GENERAL RESEARCH STRATEGIES:
Begin your research early. Well-done research is an iterative process; leave yourself time for this process to occur! This has the added benefit of extending your resources to excellent sources which may take longer to locate.
Be efficient. Use the strategies we will discuss together and presented on this guide (such as: choosing appropriate and multiple research tools; making use of advanced search features, subject headings and database limiters; thoughtful choice of keywords; following your sources) to conduct your research in a targeted, effective and efficient manner.
Leave plenty of time to read and understand your sources. This is especially true for primary sources, which may take longer to process (or read, if scans of original handwritten documents).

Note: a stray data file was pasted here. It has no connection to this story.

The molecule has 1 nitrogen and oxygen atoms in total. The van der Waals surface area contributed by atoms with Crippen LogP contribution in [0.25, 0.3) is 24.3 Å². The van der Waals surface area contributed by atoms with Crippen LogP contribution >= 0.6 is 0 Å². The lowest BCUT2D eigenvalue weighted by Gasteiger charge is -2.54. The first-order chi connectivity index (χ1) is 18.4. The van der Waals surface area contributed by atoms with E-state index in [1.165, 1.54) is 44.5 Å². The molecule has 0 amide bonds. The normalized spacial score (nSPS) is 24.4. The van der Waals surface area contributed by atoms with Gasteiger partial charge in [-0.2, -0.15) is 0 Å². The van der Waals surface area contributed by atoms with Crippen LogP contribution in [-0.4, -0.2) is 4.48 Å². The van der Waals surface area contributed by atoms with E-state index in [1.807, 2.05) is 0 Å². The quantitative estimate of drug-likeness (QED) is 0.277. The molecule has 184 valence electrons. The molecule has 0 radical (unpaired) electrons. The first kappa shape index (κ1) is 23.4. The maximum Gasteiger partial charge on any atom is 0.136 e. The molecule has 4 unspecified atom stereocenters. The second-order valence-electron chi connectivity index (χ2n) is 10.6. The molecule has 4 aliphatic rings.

Follow your sources. Examine the context of those sources (i.e., the scholarly conversation they participate in) and allow that context to lead you to other sources. For example: what else has this author written? What other useful sources are referenced? What other sub-conversations might I want to participate in?
Ask for help as needed. Your research librarians are available to assist you -- it's literally our job! Sometimes this may mean making a research appointment; other times, a quick e-mail conversation will suffice.
BUILDING ON YOUR RESEARCH:
No piece of research stands alone; each is part of a broader scholarly conversation in that topic/ field. You can use a single article or other resource to find other, similar research by tracing the paths of that conversation:
Keywords – Check the abstract, subject terms and full-text to discover the vocabulary being used in this particular scholarly conversation.
Subject Terms – Subject terms not only provide insight into vocabulary you should use but also serve as search tools – click on these tags in any database (or the catalog) to find more resources on a given topic.